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Gallactic Alliance - Translight! (2009)
Doug Farren

A human scientist invents a new branch of mathematics, "continuum calculus", as the basis for a stardrive. At one point, he compares his mathematical constructions with those of an alien species who have developed their own continuum calculus.

I have not read this book; I only virtually flipped through the pages of an electronic version so as to get the general idea. It seems to me that this book is self-published and has not sold many copies, but the Kindle version had wide readership (apparently because it had a good pricepoint) and generated mixed reviews.

If you have read this book, please help me and the other visitors of this site out by telling us what you thought of it. Was it well written? How interesting is the fictional mathematics? Is it worth the money? Does the mathematical component continue in the sequels?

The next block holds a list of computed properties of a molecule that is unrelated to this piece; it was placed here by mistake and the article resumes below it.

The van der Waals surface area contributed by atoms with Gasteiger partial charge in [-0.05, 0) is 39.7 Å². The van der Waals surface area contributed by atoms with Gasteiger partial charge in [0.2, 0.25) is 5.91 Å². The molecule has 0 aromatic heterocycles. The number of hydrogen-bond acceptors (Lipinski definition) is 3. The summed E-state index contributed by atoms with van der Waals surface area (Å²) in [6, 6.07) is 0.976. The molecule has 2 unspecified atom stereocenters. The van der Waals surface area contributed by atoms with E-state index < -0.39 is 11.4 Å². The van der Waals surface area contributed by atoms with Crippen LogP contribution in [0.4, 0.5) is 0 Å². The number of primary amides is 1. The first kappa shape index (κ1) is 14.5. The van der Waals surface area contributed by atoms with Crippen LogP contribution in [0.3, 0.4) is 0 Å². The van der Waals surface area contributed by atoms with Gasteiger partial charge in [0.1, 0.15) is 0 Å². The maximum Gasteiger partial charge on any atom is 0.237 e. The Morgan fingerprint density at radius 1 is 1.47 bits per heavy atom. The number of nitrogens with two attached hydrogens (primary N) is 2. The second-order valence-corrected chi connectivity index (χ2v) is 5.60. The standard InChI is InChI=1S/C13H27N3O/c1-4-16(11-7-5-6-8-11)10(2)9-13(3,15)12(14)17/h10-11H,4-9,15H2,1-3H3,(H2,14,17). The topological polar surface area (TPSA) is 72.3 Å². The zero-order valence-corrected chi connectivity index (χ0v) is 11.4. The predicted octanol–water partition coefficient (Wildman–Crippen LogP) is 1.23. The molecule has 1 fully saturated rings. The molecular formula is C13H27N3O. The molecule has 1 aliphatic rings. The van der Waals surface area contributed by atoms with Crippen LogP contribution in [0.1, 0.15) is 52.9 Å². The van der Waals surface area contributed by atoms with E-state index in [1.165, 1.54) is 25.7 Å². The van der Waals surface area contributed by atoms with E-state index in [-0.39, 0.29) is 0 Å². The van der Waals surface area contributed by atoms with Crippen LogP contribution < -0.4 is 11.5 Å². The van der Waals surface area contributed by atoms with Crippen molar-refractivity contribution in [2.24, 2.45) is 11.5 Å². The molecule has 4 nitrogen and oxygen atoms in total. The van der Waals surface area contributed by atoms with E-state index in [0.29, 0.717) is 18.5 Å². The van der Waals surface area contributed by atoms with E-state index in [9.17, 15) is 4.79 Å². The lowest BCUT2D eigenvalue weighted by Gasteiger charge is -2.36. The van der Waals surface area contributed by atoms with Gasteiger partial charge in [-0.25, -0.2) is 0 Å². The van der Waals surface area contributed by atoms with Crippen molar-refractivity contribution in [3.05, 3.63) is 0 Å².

Thanks to Gary Miller for bringing this book to my attention.

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(Note: This is just one work of mathematical fiction from the list. To see the entire list or to see more works of mathematical fiction, return to the Homepage.)

Works Similar to Gallactic Alliance - Translight!
According to my `secret formula', the following works of mathematical fiction are similar to this one:
  1. Count to a Trillion by John C. Wright
  2. The God Patent by Ransom Stephens
  3. Story of Your Life by Ted Chiang
  4. Mathematicians in Love by Rudy Rucker
  5. Spherical Harmonic by Catherine Asaro
  6. Dark Integers by Greg Egan
  7. The Ah of Life by Banks Helfrich (Writer and Director)
  8. On the Quantum Theoretic Implications of Newton's Alchemy by Alex Kasman
  9. Distances by Vandana Singh
  10. Round the Moon by Jules Verne
Ratings for Gallactic Alliance - Translight!:
RatingsHave you seen/read this work of mathematical fiction? Then click here to enter your own votes on its mathematical content and literary quality or send me comments to post on this Webpage.


GenreScience Fiction,
MotifAliens, Math as Beautiful/Exciting/Useful,
TopicAnalysis/Calculus/Differential, Fictional Mathematics,

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(Maintained by Alex Kasman, College of Charleston)